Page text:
Caring For Succulent Plants in Your House vs. the Desert

Published on July 12, 2022 by Aryeh Brusowankin

If you're one of the many people who are into succulents, then you know that they are a great plant to have around. They're beautiful, they don't take up much space, and they're relatively easy to care for. However, there is a big difference between caring for succulents in your home and caring for them in the wild.

In the wild, succulents grow in some of the harshest environments on earth. They're used to blazing sun, little water, and poor soil. So when you bring them into your home, it's important to understand that they're going to need a bit more care than they're used to.

Lithops

The Green Planet 04 032
Stone plant (Lithops), Karoo desert of Southern Africa. This succulent plant protects itself by resembling the rocks amongst which it grows. Most of its body, and its water store, is hidden underground. | Credit: BBC

Lithops in the Desert

Lithops, or "living stones," are a type of succulent native to the deserts of Africa. These fascinating plants get their name from their appearance, which resembles rocks or stones. They grow in dry, arid environments and are used to surviving on very little water.

Lithops at Home

First off, it is important to understand that Lithops won't grow as large as they would in their natural habitat. When caring for Lithops in your home, they need very little water. In fact, too much water can be detrimental to their health. They should be watered only every two to three weeks, and even then, only enough to moisten the soil. The soil should be allowed to dry out completely between watering.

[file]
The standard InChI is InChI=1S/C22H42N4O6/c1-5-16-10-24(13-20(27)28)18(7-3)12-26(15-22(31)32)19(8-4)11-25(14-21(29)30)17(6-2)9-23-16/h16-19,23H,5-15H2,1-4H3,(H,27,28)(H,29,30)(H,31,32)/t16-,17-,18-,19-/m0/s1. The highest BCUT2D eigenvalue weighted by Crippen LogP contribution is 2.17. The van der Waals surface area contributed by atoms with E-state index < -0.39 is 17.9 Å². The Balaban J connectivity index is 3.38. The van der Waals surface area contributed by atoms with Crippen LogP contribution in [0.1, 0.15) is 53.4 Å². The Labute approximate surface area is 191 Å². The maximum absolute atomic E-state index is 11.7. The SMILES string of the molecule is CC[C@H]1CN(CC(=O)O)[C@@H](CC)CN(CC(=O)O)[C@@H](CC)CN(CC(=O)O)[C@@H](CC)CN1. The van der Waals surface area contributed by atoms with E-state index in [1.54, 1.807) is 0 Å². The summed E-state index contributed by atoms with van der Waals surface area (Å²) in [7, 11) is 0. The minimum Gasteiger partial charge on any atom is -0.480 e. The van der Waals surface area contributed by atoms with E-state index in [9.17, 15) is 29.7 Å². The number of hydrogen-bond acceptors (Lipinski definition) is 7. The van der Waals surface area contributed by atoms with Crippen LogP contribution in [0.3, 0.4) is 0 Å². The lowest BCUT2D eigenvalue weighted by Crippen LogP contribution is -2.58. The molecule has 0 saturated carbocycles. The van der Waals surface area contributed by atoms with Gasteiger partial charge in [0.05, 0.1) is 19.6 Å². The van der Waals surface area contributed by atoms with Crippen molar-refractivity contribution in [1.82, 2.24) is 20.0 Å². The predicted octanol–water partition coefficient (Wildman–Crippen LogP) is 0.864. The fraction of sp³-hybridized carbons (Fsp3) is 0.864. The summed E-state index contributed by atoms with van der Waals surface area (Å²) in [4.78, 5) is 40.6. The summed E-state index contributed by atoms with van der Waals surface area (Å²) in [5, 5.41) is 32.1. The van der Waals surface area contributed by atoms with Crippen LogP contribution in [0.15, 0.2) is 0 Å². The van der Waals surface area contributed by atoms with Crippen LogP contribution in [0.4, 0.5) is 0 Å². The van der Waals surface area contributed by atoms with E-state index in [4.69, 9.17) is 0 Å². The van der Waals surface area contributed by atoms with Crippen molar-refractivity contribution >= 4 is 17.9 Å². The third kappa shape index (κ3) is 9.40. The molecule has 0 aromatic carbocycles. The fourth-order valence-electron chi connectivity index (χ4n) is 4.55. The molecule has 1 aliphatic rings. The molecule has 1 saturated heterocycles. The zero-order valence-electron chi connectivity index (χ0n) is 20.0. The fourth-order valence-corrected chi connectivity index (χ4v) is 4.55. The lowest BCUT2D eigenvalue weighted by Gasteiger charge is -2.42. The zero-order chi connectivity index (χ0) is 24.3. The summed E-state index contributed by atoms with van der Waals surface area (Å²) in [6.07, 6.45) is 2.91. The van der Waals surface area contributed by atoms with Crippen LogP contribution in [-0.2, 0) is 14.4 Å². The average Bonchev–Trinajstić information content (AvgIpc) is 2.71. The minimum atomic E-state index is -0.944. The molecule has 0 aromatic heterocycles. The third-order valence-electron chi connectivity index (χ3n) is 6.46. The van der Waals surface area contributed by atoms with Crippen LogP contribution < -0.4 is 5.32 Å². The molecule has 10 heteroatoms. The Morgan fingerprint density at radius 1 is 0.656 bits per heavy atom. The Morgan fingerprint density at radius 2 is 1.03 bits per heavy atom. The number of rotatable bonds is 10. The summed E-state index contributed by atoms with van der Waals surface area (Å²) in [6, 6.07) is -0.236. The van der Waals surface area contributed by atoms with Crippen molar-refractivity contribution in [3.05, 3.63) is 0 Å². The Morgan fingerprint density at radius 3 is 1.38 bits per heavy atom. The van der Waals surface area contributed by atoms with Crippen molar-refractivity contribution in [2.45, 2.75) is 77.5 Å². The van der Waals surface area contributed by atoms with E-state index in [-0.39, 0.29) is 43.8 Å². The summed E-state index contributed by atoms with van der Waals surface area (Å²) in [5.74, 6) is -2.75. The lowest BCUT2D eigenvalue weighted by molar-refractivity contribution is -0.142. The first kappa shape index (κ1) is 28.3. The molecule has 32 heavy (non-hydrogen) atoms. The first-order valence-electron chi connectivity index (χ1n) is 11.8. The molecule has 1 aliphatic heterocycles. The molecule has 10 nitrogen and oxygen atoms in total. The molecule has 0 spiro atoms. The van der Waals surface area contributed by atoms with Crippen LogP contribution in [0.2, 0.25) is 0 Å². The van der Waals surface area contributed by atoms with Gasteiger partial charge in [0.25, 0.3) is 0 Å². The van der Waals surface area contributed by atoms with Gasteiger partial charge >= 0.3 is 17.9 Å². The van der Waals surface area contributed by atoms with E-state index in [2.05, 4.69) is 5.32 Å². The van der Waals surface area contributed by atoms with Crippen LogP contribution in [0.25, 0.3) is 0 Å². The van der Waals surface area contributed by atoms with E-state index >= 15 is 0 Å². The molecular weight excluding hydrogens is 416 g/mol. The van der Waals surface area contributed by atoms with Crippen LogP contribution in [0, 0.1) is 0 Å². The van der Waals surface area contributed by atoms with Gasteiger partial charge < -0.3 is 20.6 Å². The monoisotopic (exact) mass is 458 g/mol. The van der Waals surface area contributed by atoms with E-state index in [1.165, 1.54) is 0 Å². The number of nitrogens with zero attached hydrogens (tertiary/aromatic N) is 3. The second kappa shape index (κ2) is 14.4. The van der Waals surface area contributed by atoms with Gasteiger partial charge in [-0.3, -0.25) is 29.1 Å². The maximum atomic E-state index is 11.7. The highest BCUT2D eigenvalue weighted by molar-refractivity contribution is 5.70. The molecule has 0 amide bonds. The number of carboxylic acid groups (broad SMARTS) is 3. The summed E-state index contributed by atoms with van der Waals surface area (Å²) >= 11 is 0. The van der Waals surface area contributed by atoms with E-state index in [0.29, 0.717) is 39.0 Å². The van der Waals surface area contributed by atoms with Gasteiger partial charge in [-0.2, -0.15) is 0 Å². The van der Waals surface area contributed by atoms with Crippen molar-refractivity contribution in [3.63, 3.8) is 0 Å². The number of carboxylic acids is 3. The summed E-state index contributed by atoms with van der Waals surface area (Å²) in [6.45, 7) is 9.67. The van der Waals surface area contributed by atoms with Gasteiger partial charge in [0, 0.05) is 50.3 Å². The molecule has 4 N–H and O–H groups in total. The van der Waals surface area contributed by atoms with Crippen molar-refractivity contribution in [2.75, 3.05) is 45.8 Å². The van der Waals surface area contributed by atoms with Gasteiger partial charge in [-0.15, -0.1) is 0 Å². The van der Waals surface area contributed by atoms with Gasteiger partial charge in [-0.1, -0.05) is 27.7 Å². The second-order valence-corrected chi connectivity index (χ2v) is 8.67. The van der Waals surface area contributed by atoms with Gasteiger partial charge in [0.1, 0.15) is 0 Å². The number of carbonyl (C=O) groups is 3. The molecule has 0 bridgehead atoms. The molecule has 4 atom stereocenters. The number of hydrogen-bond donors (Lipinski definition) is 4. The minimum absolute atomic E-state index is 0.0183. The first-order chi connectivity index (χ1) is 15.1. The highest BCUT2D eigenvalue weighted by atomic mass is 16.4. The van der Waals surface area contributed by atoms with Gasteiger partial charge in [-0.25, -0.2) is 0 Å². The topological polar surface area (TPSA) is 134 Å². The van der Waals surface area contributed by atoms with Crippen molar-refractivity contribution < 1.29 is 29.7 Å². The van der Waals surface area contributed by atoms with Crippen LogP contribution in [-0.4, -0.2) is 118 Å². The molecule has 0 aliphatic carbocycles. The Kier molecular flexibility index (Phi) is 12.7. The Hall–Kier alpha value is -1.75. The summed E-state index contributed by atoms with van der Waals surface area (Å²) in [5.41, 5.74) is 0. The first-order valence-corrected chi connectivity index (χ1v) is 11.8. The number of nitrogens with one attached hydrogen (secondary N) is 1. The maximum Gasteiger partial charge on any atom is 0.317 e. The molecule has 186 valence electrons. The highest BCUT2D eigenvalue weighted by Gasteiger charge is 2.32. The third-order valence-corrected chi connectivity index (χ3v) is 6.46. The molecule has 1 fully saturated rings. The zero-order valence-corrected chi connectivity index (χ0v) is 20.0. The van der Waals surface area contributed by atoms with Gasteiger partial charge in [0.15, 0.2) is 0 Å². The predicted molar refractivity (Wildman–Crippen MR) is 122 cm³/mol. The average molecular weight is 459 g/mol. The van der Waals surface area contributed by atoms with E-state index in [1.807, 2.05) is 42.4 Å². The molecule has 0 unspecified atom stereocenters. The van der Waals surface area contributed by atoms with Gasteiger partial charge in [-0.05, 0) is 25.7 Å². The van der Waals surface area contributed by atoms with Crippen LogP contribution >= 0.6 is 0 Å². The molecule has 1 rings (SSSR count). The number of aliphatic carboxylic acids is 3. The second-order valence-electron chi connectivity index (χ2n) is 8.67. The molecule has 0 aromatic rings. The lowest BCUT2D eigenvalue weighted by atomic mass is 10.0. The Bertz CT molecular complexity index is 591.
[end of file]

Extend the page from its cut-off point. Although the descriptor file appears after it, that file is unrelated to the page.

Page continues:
Lithops also need full sun to partial shade. If they're not getting enough light, they won't flower.

Saguaro Cactus

The Green Planet 04 048
The flowers of a saguaro cactus (Carnegiea gigantea), Sonoran Desert, Arizona. | Credit: BBC

The Saguaro Cactus in the Desert

The saguaro cactus is one of the most iconic plants of the American Southwest and can grow to be over 50 feet tall and live for hundreds of years. They are native to the Sonoran Desert and are well-adapted to survive in hot, dry conditions.

Saguaro Cactus Flowers

The saguaro cactus is one of the few cacti that produces a flower. The flowers are white and only bloom for one night before they wilt and turn brown. It relies on nocturnal animals, such as bats and moths, to pollinate its flowers.

The saguaro cactus is also an important food source for desert animals. The cactus fruit, which is red or green, is a favorite of birds and small mammals.

How to Tell the Age of a Saguaro Cactus

The saguaro cactus can live to be over 200 years old. You can tell the age of a saguaro cactus by the number of arms it has. A saguaro cactus typically has one arm when it is between 50 and 75 years old. As the cactus continues to grow, it will produce more arms. A saguaro cactus with 10 arms is approximately 150 years old.

Caring for a Saguaro Cactus at Home

Saguaros are protected in the environs where they naturally grow; they cannot be uprooted and resold as decoration. However, they can be tended to if they already grow on your property. In fact, some might consider this an act of service! 

Like lithops, saguaro cactus need very little water. When caring for them at home, they should be watered only every two to three weeks, and only enough to moisten the soil. The soil should be allowed to dry out completely between watering.

Saguaros also need full sun. If they're not getting enough light, they will become etiolated, which means they will stretch out and become thin and leggy.

Remember, they're used to harsh conditions, so just a little TLC will go a long way!

Creosote Bush

The Green Planet 04 012